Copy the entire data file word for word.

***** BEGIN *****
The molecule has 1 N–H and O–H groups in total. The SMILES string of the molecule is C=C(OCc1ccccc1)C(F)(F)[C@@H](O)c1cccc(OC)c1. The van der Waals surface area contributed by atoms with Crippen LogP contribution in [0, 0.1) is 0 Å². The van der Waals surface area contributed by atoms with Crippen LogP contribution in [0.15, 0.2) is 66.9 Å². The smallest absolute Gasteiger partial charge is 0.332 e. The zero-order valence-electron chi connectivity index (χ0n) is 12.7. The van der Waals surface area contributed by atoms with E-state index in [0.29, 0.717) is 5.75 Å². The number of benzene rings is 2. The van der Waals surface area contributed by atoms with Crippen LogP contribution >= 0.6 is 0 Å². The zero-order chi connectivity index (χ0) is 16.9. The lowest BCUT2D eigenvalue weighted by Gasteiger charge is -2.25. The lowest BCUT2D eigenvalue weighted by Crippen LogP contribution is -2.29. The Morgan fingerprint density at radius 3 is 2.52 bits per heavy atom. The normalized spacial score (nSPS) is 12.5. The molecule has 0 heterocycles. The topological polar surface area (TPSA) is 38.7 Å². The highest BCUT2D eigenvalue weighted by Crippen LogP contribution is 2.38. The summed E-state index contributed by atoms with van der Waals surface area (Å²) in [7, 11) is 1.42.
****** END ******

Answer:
The molecule has 1 N–H and O–H groups in total. The SMILES string of the molecule is C=C(OCc1ccccc1)C(F)(F)[C@@H](O)c1cccc(OC)c1. The van der Waals surface area contributed by atoms with Crippen LogP contribution in [0, 0.1) is 0 Å². The van der Waals surface area contributed by atoms with Crippen LogP contribution in [0.15, 0.2) is 66.9 Å². The smallest absolute Gasteiger partial charge is 0.332 e. The zero-order valence-electron chi connectivity index (χ0n) is 12.7. The van der Waals surface area contributed by atoms with E-state index in [0.29, 0.717) is 5.75 Å². The number of benzene rings is 2. The van der Waals surface area contributed by atoms with Crippen LogP contribution >= 0.6 is 0 Å². The zero-order chi connectivity index (χ0) is 16.9. The lowest BCUT2D eigenvalue weighted by Gasteiger charge is -2.25. The lowest BCUT2D eigenvalue weighted by Crippen LogP contribution is -2.29. The Morgan fingerprint density at radius 3 is 2.52 bits per heavy atom. The normalized spacial score (nSPS) is 12.5. The molecule has 0 heterocycles. The topological polar surface area (TPSA) is 38.7 Å². The highest BCUT2D eigenvalue weighted by Crippen LogP contribution is 2.38. The summed E-state index contributed by atoms with van der Waals surface area (Å²) in [7, 11) is 1.42.